Boston-based startup Guardian Agriculture hopes to fix that problem with an autonomous vehicle called the evTOL (electric vertical takeoff and landing) that can track where farmers fertilize and how much. “It was immediately clear speaking with farmers and farming groups that crop protection is a major issue and was really becoming a pain point,” Jeff Feldman, Guardian Ag’s cofounder and COO, tells Midas Touch. After four years in stealth — 18 months of which was spent researching and testing its product — the startup announced itself to the world with a fresh funding crop.
Guardian Agriculture’s evTOL device can be rented as a crop dusting service.
Guardian Agriculture’s evTOL device can be rented as a crop dusting service. Guardian Agriculture
How it works: Farmers set routes for the evTOL, which can spray up to 40 acres per hour and be programmed to fertilize specific areas with different chemicals. Guardian Ag leases the tech as a service, similar to hiring crop-dusting businesses today. Feldman plans to charge between $10 to $45 per acre, on par with those traditional alternatives, he says.

The round: Guardian Ag raised a $10.5 million seed round led by Leaps by Bayer, a VC fund focused on health and agriculture tech backed by German pharma giant Bayer. The firm also received funding from agtech service provider Wilbur-Ellis’ venture arm, Cavallo Ventures, and traditional VCs including Fall Line Capital, Pillar VC, Neoteny and MIT-affiliated E14 Fund, bringing the company’s total funding to $15.5 million. “Just among those funders are tens of thousands of acres of a customer base that is already there,” Feldman says. The startup will use the funds to ramp up manufacturing and help fulfill $20 million worth of preorders it has amassed. 

The opportunity: While VC funding into agtech has exploded over the last few years, the advanced farm equipment space that Guardian Ag falls under remains a (growing) niche, according to PitchBook analyst Alex Frederick. The sector saw $317 million of investment in 2020, up 28% from $228 million in 2019, and up 83% from 2015’s total of $50.8 million. “I think there is a long runway,” Frederick says. “Drone technology has been around for a decade-plus now and it seems like agriculture is an area of promise. [We are] seeing new companies testing out the waters there, but I think we are still early days.”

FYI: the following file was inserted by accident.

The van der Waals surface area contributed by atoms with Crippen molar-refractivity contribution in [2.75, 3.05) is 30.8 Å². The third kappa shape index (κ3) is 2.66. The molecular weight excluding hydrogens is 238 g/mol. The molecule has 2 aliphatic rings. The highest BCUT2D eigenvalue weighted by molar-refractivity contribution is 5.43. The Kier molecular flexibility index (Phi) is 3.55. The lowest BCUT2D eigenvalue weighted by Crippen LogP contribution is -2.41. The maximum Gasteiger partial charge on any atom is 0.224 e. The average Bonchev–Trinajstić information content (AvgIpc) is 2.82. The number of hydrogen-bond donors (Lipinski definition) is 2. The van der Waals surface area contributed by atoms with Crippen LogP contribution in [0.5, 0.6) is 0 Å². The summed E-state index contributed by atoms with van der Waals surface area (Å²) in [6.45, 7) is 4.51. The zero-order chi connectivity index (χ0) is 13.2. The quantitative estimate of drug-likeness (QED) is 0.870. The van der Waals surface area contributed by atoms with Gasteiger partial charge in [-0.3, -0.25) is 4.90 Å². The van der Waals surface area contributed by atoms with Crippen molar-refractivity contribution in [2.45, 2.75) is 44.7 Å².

Party Round
Our top stories and favorite reads from the week in VC.
Midas List veteran Rebecca Lynn
Midas List veteran Rebecca Lynn has a new $350 million fund at Canvas Ventures. Canvas Ventures
Cloudinary built a profitable business valued at nearly $1 billion without raising venture capital. So why does CEO Itai Lahan advise startups to take the money anyway? Martin Giles explores in this magazine profile of the Cloud 100 standout. (Forbes) — AK

Apple is back in the venture ring, leading a Series B round into a company that helps musicians distribute music while remaining independent. That’s… pretty interesting if you know anything about Apple music, generally. (CNET) — BS

Born in Pakistan, Zayd Enam risked his father’s wrath by dropping out of Stanford’s prestigious AI Lab to start a company. Raising $50 million from top VC firms hopefully helps. (Forbes) — AK

As venture funds trend larger and generalist, eight-year-old Canvas Ventures continues to go against the grain with a tight thesis around go-to-market strategies at Series A. LPs like it, as its $350 million third fund was oversubscribed. (Forbes) — BS

Spain just had its largest-ever funding round for delivery startup Glovo. (Forbes) — AK

Not too many venture firms set out to raise a $3.75 billion fund. Full stop. Tiger Global went ahead and essentially doubled it, raising more than $6.6 billion for its latest fund. Those seemingly weekly mega-rounds it’s leading now make more sense. (TechCrunch) — BS

Billionaire Li Ka-Shing invested in a startup creating vegan fats for plant-based foods. Consider me intrigued… and a little hungry. (Forbes) — AK

SoftBank-backed mobile advertising startup InMobi has its sights set on a U.S. IPO later this year. Known as India’s first unicorn, the entity is targeting an eye-popping 15x increase in valuation. (Fortune) — BS

For The Record
Last week’s newsletter said that Spark Capital had pulled their investment in Dispo after David Dobrik departed, citing a report that was later corrected; the firm actually pulled the investment prior to his exit. 

The newsletter also misnamed an investor in Allergy Amulet; that investor is actually Lightship Capital. We regret the errors and thank our readers for spotting them.